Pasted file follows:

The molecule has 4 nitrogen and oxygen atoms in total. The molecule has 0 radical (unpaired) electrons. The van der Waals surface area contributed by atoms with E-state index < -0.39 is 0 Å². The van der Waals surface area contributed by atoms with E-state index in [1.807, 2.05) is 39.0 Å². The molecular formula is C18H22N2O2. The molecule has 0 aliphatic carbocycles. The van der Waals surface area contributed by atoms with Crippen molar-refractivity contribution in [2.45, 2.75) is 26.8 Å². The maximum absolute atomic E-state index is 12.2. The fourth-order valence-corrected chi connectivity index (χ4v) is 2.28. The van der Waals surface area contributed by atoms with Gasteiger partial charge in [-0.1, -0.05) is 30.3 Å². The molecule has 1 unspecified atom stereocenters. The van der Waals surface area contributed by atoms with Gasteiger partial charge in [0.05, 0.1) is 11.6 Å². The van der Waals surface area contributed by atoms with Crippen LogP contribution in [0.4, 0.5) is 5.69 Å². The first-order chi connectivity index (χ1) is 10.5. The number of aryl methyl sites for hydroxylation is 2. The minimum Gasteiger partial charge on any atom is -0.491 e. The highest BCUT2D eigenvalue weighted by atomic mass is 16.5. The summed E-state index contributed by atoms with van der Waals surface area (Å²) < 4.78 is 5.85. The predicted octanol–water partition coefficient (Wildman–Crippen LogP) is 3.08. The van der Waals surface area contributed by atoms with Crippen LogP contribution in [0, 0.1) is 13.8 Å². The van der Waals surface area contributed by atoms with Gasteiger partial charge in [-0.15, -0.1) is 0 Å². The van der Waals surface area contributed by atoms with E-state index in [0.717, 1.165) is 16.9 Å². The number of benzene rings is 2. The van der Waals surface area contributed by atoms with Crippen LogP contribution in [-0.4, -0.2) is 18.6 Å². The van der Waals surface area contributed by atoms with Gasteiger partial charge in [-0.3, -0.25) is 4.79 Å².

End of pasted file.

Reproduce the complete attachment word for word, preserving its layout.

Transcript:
The molecule has 4 nitrogen and oxygen atoms in total. The molecule has 0 radical (unpaired) electrons. The van der Waals surface area contributed by atoms with E-state index < -0.39 is 0 Å². The van der Waals surface area contributed by atoms with E-state index in [1.807, 2.05) is 39.0 Å². The molecular formula is C18H22N2O2. The molecule has 0 aliphatic carbocycles. The van der Waals surface area contributed by atoms with Crippen molar-refractivity contribution in [2.45, 2.75) is 26.8 Å². The maximum absolute atomic E-state index is 12.2. The fourth-order valence-corrected chi connectivity index (χ4v) is 2.28. The van der Waals surface area contributed by atoms with Gasteiger partial charge in [-0.1, -0.05) is 30.3 Å². The molecule has 1 unspecified atom stereocenters. The van der Waals surface area contributed by atoms with Gasteiger partial charge in [0.05, 0.1) is 11.6 Å². The van der Waals surface area contributed by atoms with Crippen LogP contribution in [0.4, 0.5) is 5.69 Å². The first-order chi connectivity index (χ1) is 10.5. The number of aryl methyl sites for hydroxylation is 2. The minimum Gasteiger partial charge on any atom is -0.491 e. The highest BCUT2D eigenvalue weighted by atomic mass is 16.5. The summed E-state index contributed by atoms with van der Waals surface area (Å²) < 4.78 is 5.85. The predicted octanol–water partition coefficient (Wildman–Crippen LogP) is 3.08. The van der Waals surface area contributed by atoms with Crippen LogP contribution in [0, 0.1) is 13.8 Å². The van der Waals surface area contributed by atoms with Gasteiger partial charge in [-0.15, -0.1) is 0 Å². The van der Waals surface area contributed by atoms with E-state index in [0.717, 1.165) is 16.9 Å². The number of benzene rings is 2. The van der Waals surface area contributed by atoms with Crippen LogP contribution in [-0.4, -0.2) is 18.6 Å². The van der Waals surface area contributed by atoms with Gasteiger partial charge in [-0.3, -0.25) is 4.79 Å².